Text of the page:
Opportunities Protocol with Student Artifacts: Two Reuther teachers brought student work/artifacts to be reviewed by the group using the Opportunities Protocol. The following is an example of the science task and its completion by a student. This task, a chart on light and sound traveling through different mediums. This was given at the end of the unit. Using the routine explanation game, the students were asked to 1) Name it – Name what you see in the chart. Do you see any patterns? 2) Explain it: Explain what is causing the outcomes that you see.
Vacuum Space 
Speed of light 
Speed of sound 
Vacuum Space 
299,792, 458 
None 
Gas 
299, 7100,000 
340 
Liquid 
225,000,000 
1490 
Solid 
199,000,000 
5200 



· Name it: vacuum/space has the highest speed of light.
· A solid has the highest speed of sound.
· A vacuum/space has 0 speed of sound.
· A gas has a higher speed of light than a liquid.
· The speed of light and the speed of sound for each item are opposite of each other.
Explain it: Sound travels fastest in a solid because it has more molecules to travel through.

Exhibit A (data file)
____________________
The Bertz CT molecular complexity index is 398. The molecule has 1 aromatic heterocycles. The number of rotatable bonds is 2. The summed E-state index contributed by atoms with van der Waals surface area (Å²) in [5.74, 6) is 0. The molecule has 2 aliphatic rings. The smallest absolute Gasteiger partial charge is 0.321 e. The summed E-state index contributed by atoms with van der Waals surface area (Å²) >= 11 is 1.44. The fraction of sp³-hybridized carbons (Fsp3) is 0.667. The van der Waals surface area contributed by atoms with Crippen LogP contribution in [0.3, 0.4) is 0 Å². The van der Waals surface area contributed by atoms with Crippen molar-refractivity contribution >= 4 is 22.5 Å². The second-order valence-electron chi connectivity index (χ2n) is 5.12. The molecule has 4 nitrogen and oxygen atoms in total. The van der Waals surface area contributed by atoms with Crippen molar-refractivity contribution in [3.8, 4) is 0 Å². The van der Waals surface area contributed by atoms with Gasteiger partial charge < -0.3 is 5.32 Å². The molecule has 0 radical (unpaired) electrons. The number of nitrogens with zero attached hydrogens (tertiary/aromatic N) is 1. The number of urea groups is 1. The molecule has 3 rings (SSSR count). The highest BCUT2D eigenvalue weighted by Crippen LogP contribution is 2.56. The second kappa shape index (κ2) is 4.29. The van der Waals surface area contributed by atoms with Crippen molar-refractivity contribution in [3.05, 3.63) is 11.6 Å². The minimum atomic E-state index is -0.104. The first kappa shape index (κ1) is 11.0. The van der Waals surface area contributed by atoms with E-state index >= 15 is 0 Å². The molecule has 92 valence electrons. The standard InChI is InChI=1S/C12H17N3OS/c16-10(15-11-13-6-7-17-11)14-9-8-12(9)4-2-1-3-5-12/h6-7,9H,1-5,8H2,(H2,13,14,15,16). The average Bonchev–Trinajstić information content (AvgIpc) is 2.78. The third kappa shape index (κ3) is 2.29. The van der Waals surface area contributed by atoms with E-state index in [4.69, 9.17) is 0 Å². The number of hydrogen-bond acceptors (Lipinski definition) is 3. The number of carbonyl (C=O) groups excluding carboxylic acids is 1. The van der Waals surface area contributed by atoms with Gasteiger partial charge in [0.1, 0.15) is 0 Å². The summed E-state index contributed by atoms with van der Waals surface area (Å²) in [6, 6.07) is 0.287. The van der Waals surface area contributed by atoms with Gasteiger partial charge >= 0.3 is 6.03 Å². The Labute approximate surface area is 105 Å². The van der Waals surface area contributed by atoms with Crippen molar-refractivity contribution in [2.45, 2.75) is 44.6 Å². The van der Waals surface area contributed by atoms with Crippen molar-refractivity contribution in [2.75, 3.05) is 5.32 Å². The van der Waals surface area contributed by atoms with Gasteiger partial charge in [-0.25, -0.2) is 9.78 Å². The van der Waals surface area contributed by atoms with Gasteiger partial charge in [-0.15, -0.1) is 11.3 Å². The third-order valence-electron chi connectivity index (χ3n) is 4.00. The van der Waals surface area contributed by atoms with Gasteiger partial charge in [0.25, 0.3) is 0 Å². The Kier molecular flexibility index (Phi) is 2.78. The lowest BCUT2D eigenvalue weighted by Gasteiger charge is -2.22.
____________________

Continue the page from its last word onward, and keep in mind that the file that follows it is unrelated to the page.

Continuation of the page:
Light travels fastest in space or a vacuum because there are not molecules to get in the way of the light traveling through.
Students used pictures and written explanations to Explain why they thought it was happening.
The next step for the teachers at Reuther is to begin using student friendly thinking continuums. Students will begin evaluating themselves to determine how much they are pushing their own thinking. These scores will never be used as a grade, but will be used to evaluate students personal growth. Everyone is excited to start the next step of our Cultures of Thinking adventure.